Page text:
Adding water features can add excitement to your outdoor space. You likely will want to install timed sprinklers, as many of your plants will likely need the consistent water.

Add mist machines to keep the moisture in the air and to help it circulate into the ground. Many of the plants, fruits, and vegetables that fit for June and July need moist and well-drained soil.

Beyond sprinklers, consider adding fountains and ponds. You likely don't want crabs walking around your garden space, even if you do live along the coast. Instead add ponds with beautiful and colorful fish. Summer signs embrace color; water signs, of course, embrace water.

You can also mimic the properties of water in you garden:

  • Consider adding mirrors or reflective devices.
  • Add glass pieces, which mimic the properties of ice.
  • Blue and black are associated with water in feng shui.
  • Add rounded objects into your garden.
  • Add items that give off the sound of rain.
  • Put winding paths in your garden; leave the more straight and logical paths for earth based signs.

Hermit Crab Sanctuary

I wrote that you don't really want crabs roaming around your garden. You could, however, have a hermit crab terrarium. They do best in tropical environments. They're social creatures, despite their name.

  • Choose a terrarium with at least 5 gallons of space for every two crabs.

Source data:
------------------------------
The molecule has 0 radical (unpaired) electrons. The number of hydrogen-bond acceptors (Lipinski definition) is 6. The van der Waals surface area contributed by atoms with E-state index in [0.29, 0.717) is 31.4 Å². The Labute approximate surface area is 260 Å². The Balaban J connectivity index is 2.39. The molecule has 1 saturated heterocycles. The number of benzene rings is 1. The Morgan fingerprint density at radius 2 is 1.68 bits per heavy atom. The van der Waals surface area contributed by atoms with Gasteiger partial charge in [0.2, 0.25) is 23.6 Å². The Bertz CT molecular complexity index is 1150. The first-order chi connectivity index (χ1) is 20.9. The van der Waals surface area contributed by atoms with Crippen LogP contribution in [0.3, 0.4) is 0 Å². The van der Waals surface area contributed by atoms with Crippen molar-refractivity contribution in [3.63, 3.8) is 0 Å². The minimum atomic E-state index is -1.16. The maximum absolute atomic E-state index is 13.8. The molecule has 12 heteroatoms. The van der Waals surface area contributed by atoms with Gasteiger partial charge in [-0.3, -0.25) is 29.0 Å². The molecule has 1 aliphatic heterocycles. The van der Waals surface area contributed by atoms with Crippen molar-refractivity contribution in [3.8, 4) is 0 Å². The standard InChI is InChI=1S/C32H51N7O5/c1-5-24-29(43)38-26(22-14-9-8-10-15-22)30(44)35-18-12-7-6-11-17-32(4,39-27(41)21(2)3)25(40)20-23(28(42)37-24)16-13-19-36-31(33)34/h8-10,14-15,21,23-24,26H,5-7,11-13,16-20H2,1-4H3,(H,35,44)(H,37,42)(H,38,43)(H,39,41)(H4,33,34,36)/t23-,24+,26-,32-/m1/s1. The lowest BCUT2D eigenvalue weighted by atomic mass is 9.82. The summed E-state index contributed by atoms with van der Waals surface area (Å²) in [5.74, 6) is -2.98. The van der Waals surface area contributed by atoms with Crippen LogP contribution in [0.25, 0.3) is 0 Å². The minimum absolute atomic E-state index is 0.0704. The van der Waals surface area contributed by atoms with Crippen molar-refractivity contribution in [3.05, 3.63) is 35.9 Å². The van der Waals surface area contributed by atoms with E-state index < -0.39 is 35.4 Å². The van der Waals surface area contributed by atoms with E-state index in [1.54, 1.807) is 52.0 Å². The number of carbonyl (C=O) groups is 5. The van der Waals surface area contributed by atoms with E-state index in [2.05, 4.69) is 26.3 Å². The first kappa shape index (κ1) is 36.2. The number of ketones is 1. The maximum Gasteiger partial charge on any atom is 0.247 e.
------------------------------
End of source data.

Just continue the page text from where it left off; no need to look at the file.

• It should have a hood to keep humidity in and keep your crab from escaping.
  • They need climbing room and substrate to bury themselves for molting, humidity, heat, and much more.
  • Never release a captive crab back into the wild.
  • A hermit crab costs about $1 to $30. A tank will set you back about $60-$100+.
  • They prefer bowls of water and saltwater.
  • Add a heating pad and overhead light. Hermit crabs are cold blooded and need warmth.
  • Calci-sand is what pet stores use for crabs.
  • They don't bite, but they will reach out and try and hold on with their pincher claw. Warning: if they are held incorrectly, they will grab your skin to hang on.
  • With proper care: your hermit crab can live up to 20 years. Without proper care, his life is greatly reduced (whether in captivity or a natural habitat.)

Cancer's Main Colors

Green, blue, and white make the Cancer happy. You should be able to easily achieve green in your yard, especially during June and July when chloroplasts should be full.

The sky will also give you plenty of blue. You may want to add decorations or plants that add even more of these colors. You may have to work a little harder to get white into the mix think: lilies, garlic, seashells, pebbles, pathways, containers, and images of clouds.